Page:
The board and stakeholders also approved the committee’s recommended budget, which reduces expenses by 2.85% to $190.8 million. Net income is forecast at $194.2 million, within $100,000 of this year’s budget and up from $176.2 in 2016.
Using SPP’s three-year budget as the basis for a five-year forecast, the Finance Committee assumed capital expenditures to be consistent with the 2020 forecast, adjusted for inflation. The committee projects income will increase to $204.2 million in 2019, and then again to $215.6 million in 2021 and $222.8 million in 2022, with expenses reaching $210.2 million in 2022.
The RTO estimates a headcount of 609 employees, reflecting the loss of the 17 RE positions.
Stakeholder Committee ‘Fully Expects’ Mountain West’s Integration
Golden Spread Electric Cooperative’s Mike Wise, chair of the Strategic Planning Committee, told the board and members that he and his committee “fully expect” SPP to integrate Mountain West.
“Nobody’s trying to rush it. We want to get it right,” Wise said.
Wise said the SPC has met five times behind closed doors with Mountain West members since the formal integration stage began in September. Two more meetings have been scheduled: one on Dec. 19 in Dallas and another in the first week of January in Denver. Staff has developed a list of issues to be discussed, some of which are likely to drop off the list, he said.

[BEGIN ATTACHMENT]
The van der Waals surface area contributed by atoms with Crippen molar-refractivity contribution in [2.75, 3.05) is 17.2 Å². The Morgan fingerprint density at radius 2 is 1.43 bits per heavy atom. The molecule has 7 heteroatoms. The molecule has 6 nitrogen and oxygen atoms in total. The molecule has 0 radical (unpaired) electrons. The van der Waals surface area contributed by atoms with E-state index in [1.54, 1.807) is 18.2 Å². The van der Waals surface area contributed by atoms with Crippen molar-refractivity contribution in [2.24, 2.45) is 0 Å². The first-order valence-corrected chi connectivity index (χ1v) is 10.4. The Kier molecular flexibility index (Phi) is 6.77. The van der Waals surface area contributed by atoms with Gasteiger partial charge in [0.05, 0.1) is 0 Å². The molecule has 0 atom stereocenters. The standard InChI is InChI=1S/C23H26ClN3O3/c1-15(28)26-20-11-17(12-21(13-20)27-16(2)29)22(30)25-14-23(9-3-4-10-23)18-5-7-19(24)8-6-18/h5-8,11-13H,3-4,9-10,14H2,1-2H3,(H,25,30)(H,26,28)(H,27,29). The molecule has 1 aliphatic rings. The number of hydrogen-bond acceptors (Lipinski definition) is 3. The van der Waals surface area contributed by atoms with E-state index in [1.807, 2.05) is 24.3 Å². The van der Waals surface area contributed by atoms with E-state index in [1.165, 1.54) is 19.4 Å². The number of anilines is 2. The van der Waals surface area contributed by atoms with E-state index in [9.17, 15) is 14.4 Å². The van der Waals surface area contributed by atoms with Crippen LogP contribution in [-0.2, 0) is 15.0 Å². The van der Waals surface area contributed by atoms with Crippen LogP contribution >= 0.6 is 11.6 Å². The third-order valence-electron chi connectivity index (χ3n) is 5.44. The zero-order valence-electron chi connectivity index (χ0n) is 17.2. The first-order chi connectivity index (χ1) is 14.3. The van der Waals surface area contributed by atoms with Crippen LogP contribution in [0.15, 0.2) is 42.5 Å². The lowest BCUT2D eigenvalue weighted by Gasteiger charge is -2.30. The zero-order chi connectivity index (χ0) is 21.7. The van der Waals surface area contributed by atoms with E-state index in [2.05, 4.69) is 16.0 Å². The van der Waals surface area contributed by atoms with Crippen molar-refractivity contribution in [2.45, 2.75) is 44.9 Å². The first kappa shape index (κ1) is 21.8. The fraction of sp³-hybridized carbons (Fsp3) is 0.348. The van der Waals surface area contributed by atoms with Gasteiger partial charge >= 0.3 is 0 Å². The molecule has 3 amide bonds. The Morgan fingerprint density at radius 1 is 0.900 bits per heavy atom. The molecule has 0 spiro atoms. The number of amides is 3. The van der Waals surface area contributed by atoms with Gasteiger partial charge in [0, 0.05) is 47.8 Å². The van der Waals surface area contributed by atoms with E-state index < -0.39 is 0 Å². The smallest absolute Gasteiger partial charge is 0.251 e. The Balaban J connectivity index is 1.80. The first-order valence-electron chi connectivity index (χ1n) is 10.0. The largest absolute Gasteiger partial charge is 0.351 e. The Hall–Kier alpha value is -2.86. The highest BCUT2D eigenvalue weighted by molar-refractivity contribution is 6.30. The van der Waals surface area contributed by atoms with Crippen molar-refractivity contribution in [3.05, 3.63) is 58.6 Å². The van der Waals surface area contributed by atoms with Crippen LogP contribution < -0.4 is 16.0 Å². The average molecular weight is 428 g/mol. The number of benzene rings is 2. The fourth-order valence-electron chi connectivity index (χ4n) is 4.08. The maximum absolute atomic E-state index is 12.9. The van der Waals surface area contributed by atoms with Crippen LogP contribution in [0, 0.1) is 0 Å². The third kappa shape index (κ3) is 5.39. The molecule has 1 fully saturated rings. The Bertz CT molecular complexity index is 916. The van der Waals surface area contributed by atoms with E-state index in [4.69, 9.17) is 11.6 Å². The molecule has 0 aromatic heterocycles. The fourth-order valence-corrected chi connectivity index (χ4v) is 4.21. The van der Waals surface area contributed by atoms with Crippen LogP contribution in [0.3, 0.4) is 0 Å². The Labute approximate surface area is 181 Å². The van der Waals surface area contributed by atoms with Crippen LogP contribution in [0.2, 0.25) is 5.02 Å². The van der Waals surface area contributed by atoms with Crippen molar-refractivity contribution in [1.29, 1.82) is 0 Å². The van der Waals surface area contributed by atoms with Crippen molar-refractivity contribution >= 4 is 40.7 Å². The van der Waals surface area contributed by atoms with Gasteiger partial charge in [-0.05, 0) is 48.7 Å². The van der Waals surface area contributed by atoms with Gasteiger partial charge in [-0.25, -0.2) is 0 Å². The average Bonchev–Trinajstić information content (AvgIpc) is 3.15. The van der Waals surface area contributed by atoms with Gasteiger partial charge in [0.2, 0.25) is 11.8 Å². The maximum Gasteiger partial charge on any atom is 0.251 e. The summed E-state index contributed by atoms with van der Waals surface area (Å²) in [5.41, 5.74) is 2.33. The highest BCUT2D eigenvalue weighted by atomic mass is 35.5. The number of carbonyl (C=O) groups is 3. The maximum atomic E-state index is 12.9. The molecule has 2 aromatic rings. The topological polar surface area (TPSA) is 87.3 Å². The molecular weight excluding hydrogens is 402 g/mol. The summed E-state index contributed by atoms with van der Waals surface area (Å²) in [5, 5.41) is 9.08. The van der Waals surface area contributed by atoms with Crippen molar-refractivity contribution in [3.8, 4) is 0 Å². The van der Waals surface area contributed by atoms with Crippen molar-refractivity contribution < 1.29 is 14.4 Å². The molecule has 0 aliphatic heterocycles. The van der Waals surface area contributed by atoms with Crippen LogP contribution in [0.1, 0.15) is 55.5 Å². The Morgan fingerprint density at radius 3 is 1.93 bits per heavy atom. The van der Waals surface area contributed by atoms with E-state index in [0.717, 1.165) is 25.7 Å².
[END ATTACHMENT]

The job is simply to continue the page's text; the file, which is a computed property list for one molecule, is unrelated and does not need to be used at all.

“Some [issues] are more difficult than others, in that there is a gap between what Mountain West desires and things it needs, and what our current Tariff and members agree to,” he said. “The committee is interested in balancing the benefits and the costs, and to ensure we fully weigh those in the decisions that are made. We want to very jealously protect our culture. It’s been developed over the years, and we know what it means to be a member. It’s a very important ingredient in this discussion.”